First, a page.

(Peoples Daily Online) Global steel output in 2008 was 1.3297 billion tons, a drop of 1.2 percent over 2007 and the first-ever decline in the past two decades since 1998, according to statistics released by the World Steel Association (worldsteel) recently. Overall, the whole industry is still at an all-time low and the global demands for steel could contract 10 percent.
In face of low prices and low demands for rolled steel, major global steel firms trim production, reduce employment and postpone their investment, and steel production will continued to be slashed in these firms in 2009. So, the steel industry now has a hard time worldwide. Iron and steel market will shift from the seller’s market to buyer’s market in 2009. Annual iron ore contract prices are expected to end a six-year rising trend and drop by 40 percent, and contract prices for hard coking likely to decline 72 percent in the year.
An Australian bank had predicted global steel output at 1.22 billions for 2009, or 110 million tons less than preliminarily forecasted last year, posing a drop of 8.25 percent. Without much change in its production setup, Asia remains a leading rolled-steel making area, but there can be some changes with respect to the consumption quantities, principal regions for consumption and the steel product mix.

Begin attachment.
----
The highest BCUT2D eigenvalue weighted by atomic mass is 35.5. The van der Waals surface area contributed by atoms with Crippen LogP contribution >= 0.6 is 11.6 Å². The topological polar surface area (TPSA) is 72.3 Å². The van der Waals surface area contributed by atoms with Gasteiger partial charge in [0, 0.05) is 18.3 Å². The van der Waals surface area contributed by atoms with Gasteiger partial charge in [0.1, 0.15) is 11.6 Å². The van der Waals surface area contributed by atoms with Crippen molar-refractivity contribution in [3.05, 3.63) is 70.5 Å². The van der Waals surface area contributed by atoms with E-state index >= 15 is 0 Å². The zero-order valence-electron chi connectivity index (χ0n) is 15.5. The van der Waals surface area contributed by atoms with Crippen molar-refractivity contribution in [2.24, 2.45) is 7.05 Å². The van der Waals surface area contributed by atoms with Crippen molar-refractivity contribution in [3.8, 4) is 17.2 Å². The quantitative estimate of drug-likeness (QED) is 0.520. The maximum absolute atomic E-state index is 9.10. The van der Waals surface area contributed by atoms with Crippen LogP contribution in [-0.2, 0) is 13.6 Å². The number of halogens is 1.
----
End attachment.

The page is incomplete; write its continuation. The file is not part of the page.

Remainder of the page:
Owing to the impact of ongoing global financial crisis, Mittal Steel has to put off its development plan, said Steel King Lakshmi Mittal in an interview with People Daily reporters. Since the outbreak of financial crisis, Mittal noted, his iron and steel group has suffered a total loss of more than 100 million US dollars. Mittal Steel announced that it had to cut production by 35 percent and lay off a large number of employees. The demand at this year’s global steel market would not rise again, Mittal acknowledged.